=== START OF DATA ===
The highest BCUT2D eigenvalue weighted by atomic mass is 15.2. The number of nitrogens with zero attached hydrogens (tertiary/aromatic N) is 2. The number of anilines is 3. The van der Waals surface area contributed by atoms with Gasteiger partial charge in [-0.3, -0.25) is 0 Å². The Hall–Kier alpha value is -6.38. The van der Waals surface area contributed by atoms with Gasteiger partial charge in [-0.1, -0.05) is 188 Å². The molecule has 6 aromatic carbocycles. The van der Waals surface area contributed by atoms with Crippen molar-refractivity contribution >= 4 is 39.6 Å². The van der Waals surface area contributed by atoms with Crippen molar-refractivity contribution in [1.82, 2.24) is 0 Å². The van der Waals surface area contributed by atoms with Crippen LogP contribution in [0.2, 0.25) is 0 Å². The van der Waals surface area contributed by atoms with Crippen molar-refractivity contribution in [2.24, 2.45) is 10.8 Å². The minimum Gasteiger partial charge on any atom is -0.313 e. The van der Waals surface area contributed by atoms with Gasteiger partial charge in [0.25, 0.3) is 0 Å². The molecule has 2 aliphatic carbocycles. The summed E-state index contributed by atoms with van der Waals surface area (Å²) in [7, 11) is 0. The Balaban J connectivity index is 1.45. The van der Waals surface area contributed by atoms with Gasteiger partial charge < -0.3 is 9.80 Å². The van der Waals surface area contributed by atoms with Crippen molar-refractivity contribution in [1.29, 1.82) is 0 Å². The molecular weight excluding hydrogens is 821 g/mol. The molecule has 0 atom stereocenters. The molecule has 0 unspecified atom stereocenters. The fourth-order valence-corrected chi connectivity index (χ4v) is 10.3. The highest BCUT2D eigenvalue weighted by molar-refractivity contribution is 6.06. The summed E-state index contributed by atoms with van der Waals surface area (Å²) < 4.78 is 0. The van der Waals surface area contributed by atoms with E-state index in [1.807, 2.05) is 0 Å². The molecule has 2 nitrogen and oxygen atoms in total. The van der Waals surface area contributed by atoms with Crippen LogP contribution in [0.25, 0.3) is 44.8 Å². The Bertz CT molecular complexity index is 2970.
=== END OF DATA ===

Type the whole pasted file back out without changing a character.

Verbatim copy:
The highest BCUT2D eigenvalue weighted by atomic mass is 15.2. The number of nitrogens with zero attached hydrogens (tertiary/aromatic N) is 2. The number of anilines is 3. The van der Waals surface area contributed by atoms with Gasteiger partial charge in [-0.3, -0.25) is 0 Å². The Hall–Kier alpha value is -6.38. The van der Waals surface area contributed by atoms with Gasteiger partial charge in [-0.1, -0.05) is 188 Å². The molecule has 6 aromatic carbocycles. The van der Waals surface area contributed by atoms with Crippen molar-refractivity contribution >= 4 is 39.6 Å². The van der Waals surface area contributed by atoms with Crippen molar-refractivity contribution in [1.82, 2.24) is 0 Å². The van der Waals surface area contributed by atoms with Crippen LogP contribution in [0.2, 0.25) is 0 Å². The van der Waals surface area contributed by atoms with Crippen molar-refractivity contribution in [2.24, 2.45) is 10.8 Å². The minimum Gasteiger partial charge on any atom is -0.313 e. The van der Waals surface area contributed by atoms with Gasteiger partial charge in [0.25, 0.3) is 0 Å². The molecule has 2 aliphatic carbocycles. The summed E-state index contributed by atoms with van der Waals surface area (Å²) in [7, 11) is 0. The Balaban J connectivity index is 1.45. The van der Waals surface area contributed by atoms with Gasteiger partial charge < -0.3 is 9.80 Å². The van der Waals surface area contributed by atoms with Crippen molar-refractivity contribution in [1.29, 1.82) is 0 Å². The molecular weight excluding hydrogens is 821 g/mol. The molecule has 0 atom stereocenters. The molecule has 0 unspecified atom stereocenters. The fourth-order valence-corrected chi connectivity index (χ4v) is 10.3. The highest BCUT2D eigenvalue weighted by molar-refractivity contribution is 6.06. The summed E-state index contributed by atoms with van der Waals surface area (Å²) < 4.78 is 0. The van der Waals surface area contributed by atoms with E-state index in [1.807, 2.05) is 0 Å². The molecule has 2 nitrogen and oxygen atoms in total. The van der Waals surface area contributed by atoms with Crippen LogP contribution in [0.25, 0.3) is 44.8 Å². The Bertz CT molecular complexity index is 2970.